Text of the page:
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Thursday, December 17, 2015

Canada in Iraq: 33 Airstrikes by RCAF Since Election

Despite the looming stand-down of at least the CF-18 component of Air Task Force Iraq, the Liberal promise to bring home the CF-18s following the election has not slowed down the RCAF in its efforts to degrade ISIS's progress in Iraq. (Syria is another story completely - Canada has hardly been involved)

As of 15 December 2015, Air Task Force-Iraq conducted 1878 sorties:
  • CF-188 Hornet fighters conducted 1201 sorties;
  • CC-150T Polaris aerial refueller conducted 325 sorties, delivering some 19,056,000 pounds of fuel to coalition aircraft; and
  • CP-140 Aurora aircraft conducted 352 reconnaissance missions.
While Stephane Dion said earlier in December that the Government's looming announcement of the CF-18 withdrawal from the US-Led Coalttion was "week away," Defence Minister Harjit Sajjan has said it will not be before the end of 2015. So the RCAF members supporting the CF-18s will be spending Christmas in Kuwait.

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An RCAF CF-18 is refueled by an RCAF CC-150 Polaris over Iraq on November 7, 2015. Photo: CAF Combat Camera 

During the 2015 Election, the Liberals made it seem that if elected, one of the first actions they would announce was the end to Canada's participation in the bombing campaign. That has not happened, despite Prime Minister Trudeau's phone call to President Obama within 48 hours of being elected signalling the CF-18 withdrawal.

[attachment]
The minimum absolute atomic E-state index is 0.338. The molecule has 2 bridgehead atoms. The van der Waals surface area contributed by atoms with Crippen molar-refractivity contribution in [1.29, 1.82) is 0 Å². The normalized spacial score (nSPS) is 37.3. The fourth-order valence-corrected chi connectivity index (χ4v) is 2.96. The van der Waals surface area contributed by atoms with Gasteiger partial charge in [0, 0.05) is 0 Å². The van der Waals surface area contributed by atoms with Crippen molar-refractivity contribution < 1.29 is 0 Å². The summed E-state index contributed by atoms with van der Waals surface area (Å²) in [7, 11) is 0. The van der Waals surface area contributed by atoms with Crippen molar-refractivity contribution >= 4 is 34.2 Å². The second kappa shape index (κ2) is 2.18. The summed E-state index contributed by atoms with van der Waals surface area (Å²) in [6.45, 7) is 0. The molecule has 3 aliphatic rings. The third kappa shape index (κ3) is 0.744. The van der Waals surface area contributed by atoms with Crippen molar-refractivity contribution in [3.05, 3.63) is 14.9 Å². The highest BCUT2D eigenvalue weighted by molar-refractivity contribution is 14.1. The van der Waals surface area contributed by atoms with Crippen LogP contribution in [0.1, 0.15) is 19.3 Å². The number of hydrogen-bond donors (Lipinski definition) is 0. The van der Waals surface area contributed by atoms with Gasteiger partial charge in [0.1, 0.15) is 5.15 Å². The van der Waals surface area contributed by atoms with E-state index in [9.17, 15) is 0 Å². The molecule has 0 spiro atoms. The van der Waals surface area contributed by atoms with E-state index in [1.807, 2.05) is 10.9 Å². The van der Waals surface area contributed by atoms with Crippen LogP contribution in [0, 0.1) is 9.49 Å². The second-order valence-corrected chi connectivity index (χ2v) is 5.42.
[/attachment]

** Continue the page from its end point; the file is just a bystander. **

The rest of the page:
Since October 22nd, the RCAF has conducted 33 Airstrikes against various ISIS positions in Iraq. The RCAF airstrikes also played a role in the retaking of Sinjar from ISIS, and has been actively supporting Iraqi forces in their fight for Mosul.

The delay in announcing the CF-18 withdrawal seems to be around what exactly Canada's role in the fight against ISIS will be. Coalition Allies have asked Canada to keep its CC-150 Polaris and CP-140 Aurora aircraft in the campaign. The coalition needs the aerial refueling and surveillance capabilities more than it needs Canada's meager 6 CF-18 fighter jets. The rest of the coalition can make up the pin-sized hole that will be left when the CF-18 do eventually leave - which will be no later than March 2016 - as that is when the current mandate ends.

The surveillance is key to selecting targets for the Air Campaign, and Canada's surveillance aircraft have state of the art equipment that is capable of seeing at night and in poor weather.  As none of the US-led coalition allies actually have their fighters stationed in Iraq or Syria, refueling the fighters and bombers is key to ensuring their safe return; so the allies would prefer if Canada's tanker would stay in the region.

Perhaps Minister Sajjan is looking at if Canada could deploy additional CC-150s or CP-140s to help fill the obvious gap in capabilities for the coalition.

Canada is also planning an additional training mission - to boost the number of trainers on the ground in Iraq. No details have been made public about this process yet.